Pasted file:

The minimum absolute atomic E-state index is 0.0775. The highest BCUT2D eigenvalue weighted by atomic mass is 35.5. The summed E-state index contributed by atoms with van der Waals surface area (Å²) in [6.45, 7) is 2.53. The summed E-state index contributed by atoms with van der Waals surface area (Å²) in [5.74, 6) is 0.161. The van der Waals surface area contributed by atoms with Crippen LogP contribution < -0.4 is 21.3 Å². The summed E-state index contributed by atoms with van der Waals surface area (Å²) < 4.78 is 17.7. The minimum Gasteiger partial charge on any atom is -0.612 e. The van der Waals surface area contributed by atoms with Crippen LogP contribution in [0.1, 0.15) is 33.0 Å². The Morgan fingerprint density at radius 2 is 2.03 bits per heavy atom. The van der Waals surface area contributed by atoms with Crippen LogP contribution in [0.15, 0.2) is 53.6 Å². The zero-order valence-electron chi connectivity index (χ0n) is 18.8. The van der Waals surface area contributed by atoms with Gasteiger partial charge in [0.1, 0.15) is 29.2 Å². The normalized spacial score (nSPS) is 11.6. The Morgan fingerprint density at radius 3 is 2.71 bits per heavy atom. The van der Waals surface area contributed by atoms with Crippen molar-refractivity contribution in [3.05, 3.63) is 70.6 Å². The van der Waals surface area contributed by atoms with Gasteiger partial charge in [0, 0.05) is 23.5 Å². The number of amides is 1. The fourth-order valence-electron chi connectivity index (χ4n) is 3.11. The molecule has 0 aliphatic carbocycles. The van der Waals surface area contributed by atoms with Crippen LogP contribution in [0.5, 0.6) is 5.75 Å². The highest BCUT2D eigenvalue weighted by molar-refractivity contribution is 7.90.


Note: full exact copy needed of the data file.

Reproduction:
The minimum absolute atomic E-state index is 0.0775. The highest BCUT2D eigenvalue weighted by atomic mass is 35.5. The summed E-state index contributed by atoms with van der Waals surface area (Å²) in [6.45, 7) is 2.53. The summed E-state index contributed by atoms with van der Waals surface area (Å²) in [5.74, 6) is 0.161. The van der Waals surface area contributed by atoms with Crippen LogP contribution < -0.4 is 21.3 Å². The summed E-state index contributed by atoms with van der Waals surface area (Å²) < 4.78 is 17.7. The minimum Gasteiger partial charge on any atom is -0.612 e. The van der Waals surface area contributed by atoms with Crippen LogP contribution in [0.1, 0.15) is 33.0 Å². The Morgan fingerprint density at radius 2 is 2.03 bits per heavy atom. The van der Waals surface area contributed by atoms with Crippen LogP contribution in [0.15, 0.2) is 53.6 Å². The zero-order valence-electron chi connectivity index (χ0n) is 18.8. The van der Waals surface area contributed by atoms with Gasteiger partial charge in [0.1, 0.15) is 29.2 Å². The normalized spacial score (nSPS) is 11.6. The Morgan fingerprint density at radius 3 is 2.71 bits per heavy atom. The van der Waals surface area contributed by atoms with Crippen molar-refractivity contribution in [3.05, 3.63) is 70.6 Å². The van der Waals surface area contributed by atoms with Gasteiger partial charge in [0, 0.05) is 23.5 Å². The number of amides is 1. The fourth-order valence-electron chi connectivity index (χ4n) is 3.11. The molecule has 0 aliphatic carbocycles. The van der Waals surface area contributed by atoms with Crippen LogP contribution in [0.5, 0.6) is 5.75 Å². The highest BCUT2D eigenvalue weighted by molar-refractivity contribution is 7.90.